Thursday, September 27, 2012

Møguliga elstu kristnu innskriftirnar higartil

Ótrúðliga áhugavert! Í býnum Smyrna har kristni leiðarin Polykarp leiddi til einafer ár 150-55, tá hann leið pínslaváttadeyðan, hava fornfrøðingar, funni møguliga tær elstu kristnu innskriftinar higartil. Talan er um tekstir, harav onkur møguliga stavar frá tíðini áðrenn ár 125.

Tann eina innskriftin inniheldur tildømis orðini 'Harrin' og 'trúgv' og ein onnur: 'Tann sum hevur givið Andan'.

Persónliga haldi eg tað mest áhugaverda verða innskriftina sum møguliga er partur av navninum á Polykarp sjálvum:

In my previous posting I briefly described Roger Bagnall’s new book, Everyday Writing in the Graeco-Roman East, and I mentioned his lead chapter on a body of graffiti from ancient Smyrna. Among the items he discusses in this chapter, I was particularly (predictably!) intrigued with one that Bagnall confidently claims must be Christian (pp. 22-23).  Here are the basic data:
  • The graffiti in question are on plastered surfaces in the basement of a city structure, and there are multiple layers of plaster laid on across time.
  • One graffito includes a date, which Bagnall correlates to 125/126 CE.
  • The layer of plaster beneath the layer on which this dated graffito is written is partially exposed, and on this exposed plaster is “a most remarkable graffito, incised into the plaster rather than written with ink or charcoal.”   This graffito reads:
κυριος  ω
πιστις  ω
  • The first word, ισοψηφα, means “of equal value/number”, indicating that the graffito is an example of “isopsephy”, the ancient practice of comparing words of equal numerical value (by adding up the value of their letters).  The letters of each of the two words, κυριος (“Lord”) and πιστις (“faith”), = 800, which is expressed by the omega after each one (the omega = 800).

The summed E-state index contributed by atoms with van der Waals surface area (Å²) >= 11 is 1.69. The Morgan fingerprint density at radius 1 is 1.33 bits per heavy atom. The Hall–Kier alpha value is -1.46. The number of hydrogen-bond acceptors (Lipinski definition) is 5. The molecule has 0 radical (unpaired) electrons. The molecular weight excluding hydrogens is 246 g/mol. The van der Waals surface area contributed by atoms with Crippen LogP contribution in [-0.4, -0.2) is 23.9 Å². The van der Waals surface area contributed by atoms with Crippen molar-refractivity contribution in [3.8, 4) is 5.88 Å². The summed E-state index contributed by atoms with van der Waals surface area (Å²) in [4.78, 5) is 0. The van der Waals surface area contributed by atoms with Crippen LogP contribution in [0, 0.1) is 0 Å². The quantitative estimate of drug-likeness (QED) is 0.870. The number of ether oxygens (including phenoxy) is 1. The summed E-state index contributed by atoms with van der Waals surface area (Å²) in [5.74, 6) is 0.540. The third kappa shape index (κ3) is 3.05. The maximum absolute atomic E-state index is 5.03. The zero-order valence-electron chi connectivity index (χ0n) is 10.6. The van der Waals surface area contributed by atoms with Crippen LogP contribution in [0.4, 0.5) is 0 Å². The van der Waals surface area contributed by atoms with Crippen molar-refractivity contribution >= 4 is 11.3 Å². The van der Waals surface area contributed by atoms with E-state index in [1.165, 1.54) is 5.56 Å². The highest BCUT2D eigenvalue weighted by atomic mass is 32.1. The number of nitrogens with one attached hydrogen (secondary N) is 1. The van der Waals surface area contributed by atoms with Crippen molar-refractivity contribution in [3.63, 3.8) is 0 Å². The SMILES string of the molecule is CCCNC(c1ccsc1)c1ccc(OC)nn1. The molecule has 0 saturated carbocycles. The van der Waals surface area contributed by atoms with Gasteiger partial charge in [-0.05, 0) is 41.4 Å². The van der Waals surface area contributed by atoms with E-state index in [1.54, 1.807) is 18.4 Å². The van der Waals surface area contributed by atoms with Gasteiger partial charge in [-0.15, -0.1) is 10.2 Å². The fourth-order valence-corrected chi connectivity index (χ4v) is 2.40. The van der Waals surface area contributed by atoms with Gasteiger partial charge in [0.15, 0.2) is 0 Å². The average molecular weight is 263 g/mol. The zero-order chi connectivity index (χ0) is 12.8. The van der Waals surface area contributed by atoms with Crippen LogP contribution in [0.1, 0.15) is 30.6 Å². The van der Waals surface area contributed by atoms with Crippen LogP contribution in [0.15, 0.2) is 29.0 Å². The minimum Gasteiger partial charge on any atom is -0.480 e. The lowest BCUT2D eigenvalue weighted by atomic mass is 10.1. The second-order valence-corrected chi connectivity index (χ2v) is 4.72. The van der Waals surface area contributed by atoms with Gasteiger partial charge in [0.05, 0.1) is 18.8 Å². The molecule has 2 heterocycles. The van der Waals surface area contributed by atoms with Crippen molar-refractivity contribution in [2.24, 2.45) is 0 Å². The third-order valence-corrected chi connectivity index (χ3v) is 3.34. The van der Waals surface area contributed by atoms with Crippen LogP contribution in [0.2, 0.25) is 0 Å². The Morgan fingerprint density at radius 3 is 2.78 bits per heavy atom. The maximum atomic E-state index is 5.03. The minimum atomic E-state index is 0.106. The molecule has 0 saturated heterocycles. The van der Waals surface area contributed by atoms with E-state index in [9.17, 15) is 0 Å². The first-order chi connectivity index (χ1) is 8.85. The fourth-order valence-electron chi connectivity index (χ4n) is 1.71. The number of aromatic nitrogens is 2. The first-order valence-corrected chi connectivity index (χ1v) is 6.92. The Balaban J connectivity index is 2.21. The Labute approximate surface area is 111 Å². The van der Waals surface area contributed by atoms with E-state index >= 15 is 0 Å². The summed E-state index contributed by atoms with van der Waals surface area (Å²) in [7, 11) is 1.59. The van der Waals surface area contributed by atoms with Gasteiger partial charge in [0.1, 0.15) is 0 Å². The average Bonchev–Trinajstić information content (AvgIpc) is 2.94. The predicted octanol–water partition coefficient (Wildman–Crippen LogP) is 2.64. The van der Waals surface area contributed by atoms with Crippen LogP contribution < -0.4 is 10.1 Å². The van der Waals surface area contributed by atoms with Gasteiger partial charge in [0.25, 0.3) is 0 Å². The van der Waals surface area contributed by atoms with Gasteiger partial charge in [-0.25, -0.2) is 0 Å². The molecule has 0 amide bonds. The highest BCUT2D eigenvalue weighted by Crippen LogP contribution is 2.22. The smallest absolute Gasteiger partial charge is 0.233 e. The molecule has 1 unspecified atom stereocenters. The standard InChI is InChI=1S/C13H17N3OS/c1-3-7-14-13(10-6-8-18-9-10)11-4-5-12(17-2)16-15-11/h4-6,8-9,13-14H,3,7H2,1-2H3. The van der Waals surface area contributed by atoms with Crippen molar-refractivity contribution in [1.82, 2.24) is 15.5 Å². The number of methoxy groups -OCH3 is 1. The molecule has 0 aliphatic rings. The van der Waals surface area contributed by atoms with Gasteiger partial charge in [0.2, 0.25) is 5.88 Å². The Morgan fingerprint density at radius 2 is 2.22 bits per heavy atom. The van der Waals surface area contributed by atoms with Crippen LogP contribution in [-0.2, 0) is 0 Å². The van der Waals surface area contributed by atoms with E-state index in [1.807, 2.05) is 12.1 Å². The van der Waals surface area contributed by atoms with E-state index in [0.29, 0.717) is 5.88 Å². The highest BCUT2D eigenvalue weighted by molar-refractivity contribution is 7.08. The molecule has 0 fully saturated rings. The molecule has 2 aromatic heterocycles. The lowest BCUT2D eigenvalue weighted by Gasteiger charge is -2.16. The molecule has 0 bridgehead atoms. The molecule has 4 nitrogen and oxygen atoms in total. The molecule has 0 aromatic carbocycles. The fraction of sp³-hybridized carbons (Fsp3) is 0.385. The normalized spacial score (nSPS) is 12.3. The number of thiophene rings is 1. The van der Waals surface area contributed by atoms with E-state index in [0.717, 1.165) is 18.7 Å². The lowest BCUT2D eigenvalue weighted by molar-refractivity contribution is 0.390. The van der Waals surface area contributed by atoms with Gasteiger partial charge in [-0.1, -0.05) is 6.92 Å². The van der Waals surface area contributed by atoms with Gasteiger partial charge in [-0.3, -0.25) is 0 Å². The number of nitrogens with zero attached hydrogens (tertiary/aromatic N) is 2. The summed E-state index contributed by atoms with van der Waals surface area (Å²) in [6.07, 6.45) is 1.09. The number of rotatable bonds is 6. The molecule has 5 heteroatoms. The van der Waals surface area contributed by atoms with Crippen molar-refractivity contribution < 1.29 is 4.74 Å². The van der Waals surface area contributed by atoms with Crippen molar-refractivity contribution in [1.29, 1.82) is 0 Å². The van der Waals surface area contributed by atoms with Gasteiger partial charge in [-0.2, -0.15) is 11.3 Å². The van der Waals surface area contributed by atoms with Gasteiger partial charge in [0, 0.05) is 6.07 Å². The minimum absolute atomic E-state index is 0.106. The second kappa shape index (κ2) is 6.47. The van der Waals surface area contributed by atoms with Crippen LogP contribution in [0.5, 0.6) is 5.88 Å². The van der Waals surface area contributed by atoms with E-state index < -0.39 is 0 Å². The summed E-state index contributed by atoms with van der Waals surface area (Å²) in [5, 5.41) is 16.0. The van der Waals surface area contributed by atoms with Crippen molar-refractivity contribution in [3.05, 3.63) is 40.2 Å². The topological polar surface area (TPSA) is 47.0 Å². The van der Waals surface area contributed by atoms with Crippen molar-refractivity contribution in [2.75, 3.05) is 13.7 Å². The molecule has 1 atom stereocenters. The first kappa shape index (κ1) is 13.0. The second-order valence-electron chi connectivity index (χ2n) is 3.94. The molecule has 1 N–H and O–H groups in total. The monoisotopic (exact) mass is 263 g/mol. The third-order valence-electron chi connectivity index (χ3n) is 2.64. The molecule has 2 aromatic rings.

• The distinguishing centrality of these two Greek words in early Christian vocabulary (as well as the interest in 8 and multiples of 8) combine to prompt Bagnall’s judgment that the graffito “can only indicate a Christian character” (22).
  • As this graffito is on a layer of plaster just beneath the layer with the dated graffito, it must be dated earlier than 125 CE, perhaps some years earlier.  This would make this certainly the earliest identifiable Christian graffito, and perhaps also likely the earliest artifact of Christian writing.
Perhaps because Bagnall doesn’t have a TV production company behind him, we haven’t seen this item in the daily news.  But, while we wait to see what scholars make of the Talpiot tombs, and whether in fact we have a fragment of a 1st-century copy of the Gospel of Mark, here we have a published artifact that has strong claims for anyone interested in the origins of Christianity.
Bagnall also notes a few other graffiti from Smyrna that he judges “possible references to Christianity” (23).  These include a fragmentary graffito that can be restored as “the one who has given the spirit”.  Another partially-preserved graffito “even more tantalizingly” has the letters ΚΑΡΠΟΣ, which Bagnall wonders might have been the name of Polycarp (Greek:  Πολυκαρπος), a leader in the church in Smyrna in the period of the graffito.